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The Role Of National Bulk Carriers In The Advance Of Shipbuilding Technology In Post-War Japan

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Chapter Summary

The start in 1598 of Tokugawa Ieyasu's reign as shogun of Japan marked the beginning of a long period of almost complete isolation from the rest of the world. This era of seclusion had especially detrimental effects on both shipbuilding and ship operation, for all overseas trade and voyages were prohibited and only coastal and inter-island services allowed. At the end of the Second World War the demand for American-built vessels quickly declined and many of the emergency shipyards began to close. When Henry Kaiser decided to leave the industry Elmer L. Hann, the general superintendent at his Swann Island yard in Oregon, moved to the Welding Shipyard at Norfolk, Virginia. This brought Mr. Hann into contact with the owners of the facility, National Bulk Carriers Inc. (N.B.C.) of New York, and he soon became their principal advisor on many aspects of ship construction.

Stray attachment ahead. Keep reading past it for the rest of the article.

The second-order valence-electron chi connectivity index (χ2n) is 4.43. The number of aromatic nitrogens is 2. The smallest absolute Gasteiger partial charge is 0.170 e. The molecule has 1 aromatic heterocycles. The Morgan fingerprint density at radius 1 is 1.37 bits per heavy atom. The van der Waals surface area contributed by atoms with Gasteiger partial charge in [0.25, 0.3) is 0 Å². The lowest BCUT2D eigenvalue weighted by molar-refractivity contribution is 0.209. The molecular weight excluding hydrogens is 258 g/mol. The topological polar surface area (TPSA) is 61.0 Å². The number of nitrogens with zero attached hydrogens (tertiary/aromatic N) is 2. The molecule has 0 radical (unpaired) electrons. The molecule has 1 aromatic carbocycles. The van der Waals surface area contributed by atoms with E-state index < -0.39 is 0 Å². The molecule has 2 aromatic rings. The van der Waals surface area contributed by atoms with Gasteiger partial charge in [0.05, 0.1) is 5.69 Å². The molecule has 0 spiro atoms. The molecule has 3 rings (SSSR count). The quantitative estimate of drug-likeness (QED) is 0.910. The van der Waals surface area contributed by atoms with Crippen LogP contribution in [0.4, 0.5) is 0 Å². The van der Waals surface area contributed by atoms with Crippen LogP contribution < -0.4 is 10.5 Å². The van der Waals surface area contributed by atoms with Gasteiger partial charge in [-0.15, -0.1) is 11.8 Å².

Keywords: Elmer L. Hann; Japan; National Bulk Carriers Inc. (N.B.C.); Second World War; shogun; Swann Island; Tokugawa; Virginia; welding shipyard



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